Yes, as the landau rolled by, sweat started from the brows of the Emperors. They, at least, foresaw the peril that was overhanging Oxford, and they gave such warning as they could. Let that be remembered to their credit. Let that incline us to think more gently of them. In their lives we know, they were infamous, some of them—"nihil non commiserunt stupri, saevitiae, impietatis." But are they too little punished, after all? Here in Oxford, exposed eternally and inexorably to heat and frost, to the four winds that lash them and the rains that wear them away, they are expiating, in effigy, the abominations of their pride and cruelty and lust. Who were lechers, they are without bodies; who were tyrants, they are crowned never but with crowns of snow; who made themselves even with the gods, they are by American visitors frequently mistaken for the Twelve Apostles. It is but a little way down the road that the two Bishops perished for their faith, and even now we do never pass the spot without a tear for them. Yet how quickly they died in the flames! To these Emperors, for whom none weeps, time will give no surcease. Surely, it is sign of some grace in them that they rejoiced not, this bright afternoon, in the evil that was to befall the city of their penance.
The sun streamed through the bay-window of a "best" bedroom in the Warden's house, and glorified the pale crayon-portraits on the wall, the dimity curtains, the old fresh chintz. He invaded the many trunks which—all painted Z. D.—gaped, in various stages of excavation, around the room. The doors of the huge wardrobe stood, like the doors of Janus' temple in time of war, majestically open; and the sun seized this opportunity of exploring the mahogany recesses. But the carpet, which had faded under his immemorial visitations, was now almost ENTIRELY hidden from him, hidden under layers of fair fine linen, layers of silk, brocade, satin, chiffon, muslin. All the colours of the rainbow, materialised by modistes, were there. Stacked on chairs were I know not what of sachets, glove-cases, fan-cases. There were innumerable packages in silver-paper and pink ribands. There was a pyramid of bandboxes. There was a virgin forest of boot-trees. And rustling quickly hither and thither, in and out of this profusion, with armfuls of finery, was an obviously French maid. Alert, unerring, like a swallow she dipped and darted. Nothing escaped her, and she never rested. She had the air of the born unpacker—swift and firm, yet withal tender. Scarce had her arms been laden but their loads were lying lightly between shelves or tightly in drawers. To calculate, catch, distribute, seemed in her but a single process. She was one of those who are born to make chaos cosmic.
Insomuch that ere the loud chapel-clock tolled another hour all the trunks had been sent empty away. The carpet was unflecked by any scrap of silver-paper. From the mantelpiece, photographs of Zuleika surveyed the room with a possessive air. Zuleika's pincushion, a-bristle with new pins, lay on the dimity-flounced toilet-table, and round it stood a multitude of multiform glass vessels, domed, all of them, with dull gold, on which Z. D., in zianites and diamonds, was encrusted. On a small table stood a great casket of malachite, initialled in like fashion. On another small table stood Zuleika's library. Both books were in covers of dull gold. On the back of one cover BRADSHAW, in beryls, was encrusted; on the back of the other, A.B.C. GUIDE, in amethysts, beryls, chrysoprases, and garnets. And Zuleika's great cheval-glass stood ready to reflect her. Always it travelled with her, in a great case specially made for it. It was framed in ivory, and of fluted ivory were the slim columns it swung between. Of gold were its twin sconces, and four tall tapers stood in each of them.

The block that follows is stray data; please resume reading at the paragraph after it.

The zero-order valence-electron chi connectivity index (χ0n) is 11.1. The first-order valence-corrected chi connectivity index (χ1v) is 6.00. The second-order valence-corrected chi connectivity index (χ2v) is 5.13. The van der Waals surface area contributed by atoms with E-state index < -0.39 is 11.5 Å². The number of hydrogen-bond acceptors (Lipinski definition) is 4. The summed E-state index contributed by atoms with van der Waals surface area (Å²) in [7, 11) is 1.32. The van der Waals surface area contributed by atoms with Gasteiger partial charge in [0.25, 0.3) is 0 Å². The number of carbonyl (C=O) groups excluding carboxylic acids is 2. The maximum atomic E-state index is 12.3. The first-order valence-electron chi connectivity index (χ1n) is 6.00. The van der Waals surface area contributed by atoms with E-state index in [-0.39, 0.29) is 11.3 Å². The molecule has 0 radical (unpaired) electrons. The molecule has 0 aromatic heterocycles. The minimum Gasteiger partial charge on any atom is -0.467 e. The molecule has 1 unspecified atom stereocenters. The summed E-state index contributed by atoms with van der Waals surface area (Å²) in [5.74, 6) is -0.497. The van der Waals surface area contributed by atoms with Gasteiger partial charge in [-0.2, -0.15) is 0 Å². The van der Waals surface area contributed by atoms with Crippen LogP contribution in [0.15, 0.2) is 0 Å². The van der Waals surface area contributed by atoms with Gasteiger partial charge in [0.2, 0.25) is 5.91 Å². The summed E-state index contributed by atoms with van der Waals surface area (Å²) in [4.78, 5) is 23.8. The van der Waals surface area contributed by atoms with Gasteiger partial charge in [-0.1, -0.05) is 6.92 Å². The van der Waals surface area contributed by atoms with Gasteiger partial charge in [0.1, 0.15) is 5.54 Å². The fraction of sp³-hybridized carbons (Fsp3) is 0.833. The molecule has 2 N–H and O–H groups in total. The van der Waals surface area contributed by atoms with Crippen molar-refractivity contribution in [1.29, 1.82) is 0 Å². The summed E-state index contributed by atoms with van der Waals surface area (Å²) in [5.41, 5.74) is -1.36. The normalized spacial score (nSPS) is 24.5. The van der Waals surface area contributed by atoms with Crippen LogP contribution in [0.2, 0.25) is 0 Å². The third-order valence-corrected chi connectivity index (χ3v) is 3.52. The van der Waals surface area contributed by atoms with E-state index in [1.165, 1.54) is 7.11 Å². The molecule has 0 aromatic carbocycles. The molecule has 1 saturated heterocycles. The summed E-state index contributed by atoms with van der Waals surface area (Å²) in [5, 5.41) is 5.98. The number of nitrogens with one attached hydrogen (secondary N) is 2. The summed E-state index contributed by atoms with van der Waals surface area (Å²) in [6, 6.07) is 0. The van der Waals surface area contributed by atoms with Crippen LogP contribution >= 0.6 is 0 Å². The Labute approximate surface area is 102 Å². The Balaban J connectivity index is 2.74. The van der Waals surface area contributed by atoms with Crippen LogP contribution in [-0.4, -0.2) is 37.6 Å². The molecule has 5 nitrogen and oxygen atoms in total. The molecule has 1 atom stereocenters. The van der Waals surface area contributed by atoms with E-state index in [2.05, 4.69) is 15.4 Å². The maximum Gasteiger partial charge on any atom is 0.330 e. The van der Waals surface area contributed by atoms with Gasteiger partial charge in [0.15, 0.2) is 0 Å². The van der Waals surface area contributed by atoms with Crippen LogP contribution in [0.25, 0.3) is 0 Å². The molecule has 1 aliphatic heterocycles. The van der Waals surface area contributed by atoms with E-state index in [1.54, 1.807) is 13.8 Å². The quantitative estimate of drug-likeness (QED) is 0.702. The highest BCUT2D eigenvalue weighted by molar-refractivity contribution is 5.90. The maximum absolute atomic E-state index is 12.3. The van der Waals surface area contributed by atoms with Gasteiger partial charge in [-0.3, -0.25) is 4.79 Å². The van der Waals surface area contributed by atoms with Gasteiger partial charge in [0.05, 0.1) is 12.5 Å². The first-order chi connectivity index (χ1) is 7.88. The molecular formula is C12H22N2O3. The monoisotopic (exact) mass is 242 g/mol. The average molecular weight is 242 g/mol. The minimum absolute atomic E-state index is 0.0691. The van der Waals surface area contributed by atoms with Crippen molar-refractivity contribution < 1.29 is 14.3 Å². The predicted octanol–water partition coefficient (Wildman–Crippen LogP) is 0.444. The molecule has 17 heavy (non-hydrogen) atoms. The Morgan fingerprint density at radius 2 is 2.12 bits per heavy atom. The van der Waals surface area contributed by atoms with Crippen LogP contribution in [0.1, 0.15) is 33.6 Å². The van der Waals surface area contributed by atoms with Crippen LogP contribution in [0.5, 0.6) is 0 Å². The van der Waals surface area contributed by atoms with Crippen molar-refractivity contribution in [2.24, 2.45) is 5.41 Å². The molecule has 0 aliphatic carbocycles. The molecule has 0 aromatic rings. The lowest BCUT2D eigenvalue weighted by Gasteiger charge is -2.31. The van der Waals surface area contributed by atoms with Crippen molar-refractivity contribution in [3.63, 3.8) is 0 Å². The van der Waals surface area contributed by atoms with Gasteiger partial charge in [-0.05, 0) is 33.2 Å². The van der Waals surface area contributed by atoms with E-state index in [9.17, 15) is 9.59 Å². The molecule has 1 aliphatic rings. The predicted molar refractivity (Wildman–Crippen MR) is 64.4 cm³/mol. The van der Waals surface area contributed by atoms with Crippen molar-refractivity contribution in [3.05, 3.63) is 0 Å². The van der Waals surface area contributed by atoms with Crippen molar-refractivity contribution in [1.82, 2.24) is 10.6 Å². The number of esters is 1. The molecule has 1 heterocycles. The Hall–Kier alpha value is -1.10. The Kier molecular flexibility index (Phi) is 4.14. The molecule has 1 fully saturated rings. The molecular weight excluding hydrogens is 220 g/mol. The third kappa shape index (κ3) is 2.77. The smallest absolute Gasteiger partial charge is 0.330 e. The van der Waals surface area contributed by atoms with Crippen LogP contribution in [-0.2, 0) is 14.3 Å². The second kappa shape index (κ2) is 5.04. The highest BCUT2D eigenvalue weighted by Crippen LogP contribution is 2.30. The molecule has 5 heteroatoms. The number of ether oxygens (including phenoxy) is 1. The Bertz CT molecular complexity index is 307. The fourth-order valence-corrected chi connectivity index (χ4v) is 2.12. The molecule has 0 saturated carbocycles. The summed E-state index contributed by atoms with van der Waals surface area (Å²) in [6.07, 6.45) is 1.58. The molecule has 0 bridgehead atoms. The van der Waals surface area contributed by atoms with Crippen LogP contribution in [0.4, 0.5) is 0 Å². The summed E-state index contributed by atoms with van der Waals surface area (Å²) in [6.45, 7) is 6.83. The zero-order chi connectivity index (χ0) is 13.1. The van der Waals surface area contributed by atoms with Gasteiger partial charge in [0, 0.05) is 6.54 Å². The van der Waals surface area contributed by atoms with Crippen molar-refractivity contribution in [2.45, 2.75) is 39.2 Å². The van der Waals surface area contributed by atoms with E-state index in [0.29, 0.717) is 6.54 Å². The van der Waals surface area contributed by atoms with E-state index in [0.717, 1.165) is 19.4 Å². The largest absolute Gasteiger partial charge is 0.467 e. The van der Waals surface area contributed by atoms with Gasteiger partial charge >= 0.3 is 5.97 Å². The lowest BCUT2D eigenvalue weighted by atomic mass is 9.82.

The door opened, and the Warden, with hospitable words, left his grand-daughter at the threshold.
Zuleika wandered to her mirror. "Undress me, Melisande," she said. Like all who are wont to appear by night before the public, she had the habit of resting towards sunset.
Presently Melisande withdrew. Her mistress, in a white peignoir tied with a blue sash, lay in a great chintz chair, gazing out of the bay-window. The quadrangle below was very beautiful, with its walls of rugged grey, its cloisters, its grass carpet. But to her it was of no more interest than if it had been the rattling court-yard to one of those hotels in which she spent her life. She saw it, but heeded it not. She seemed to be thinking of herself, or of something she desired, or of some one she had never met. There was ennui, and there was wistfulness, in her gaze. Yet one would have guessed these things to be transient—to be no more than the little shadows that sometimes pass between a bright mirror and the brightness it reflects.
Zuleika was not strictly beautiful. Her eyes were a trifle large, and their lashes longer than they need have been. An anarchy of small curls was her chevelure, a dark upland of misrule, every hair asserting its rights over a not discreditable brow. For the rest, her features were not at all original. They seemed to have been derived rather from a gallimaufry of familiar models. From Madame la Marquise de Saint-Ouen came the shapely tilt of the nose. The mouth was a mere replica of Cupid's bow, lacquered scarlet and strung with the littlest pearls. No apple-tree, no wall of peaches, had not been robbed, nor any Tyrian rose-garden, for the glory of Miss Dobson's cheeks. Her neck was imitation-marble. Her hands and feet were of very mean proportions. She had no waist to speak of.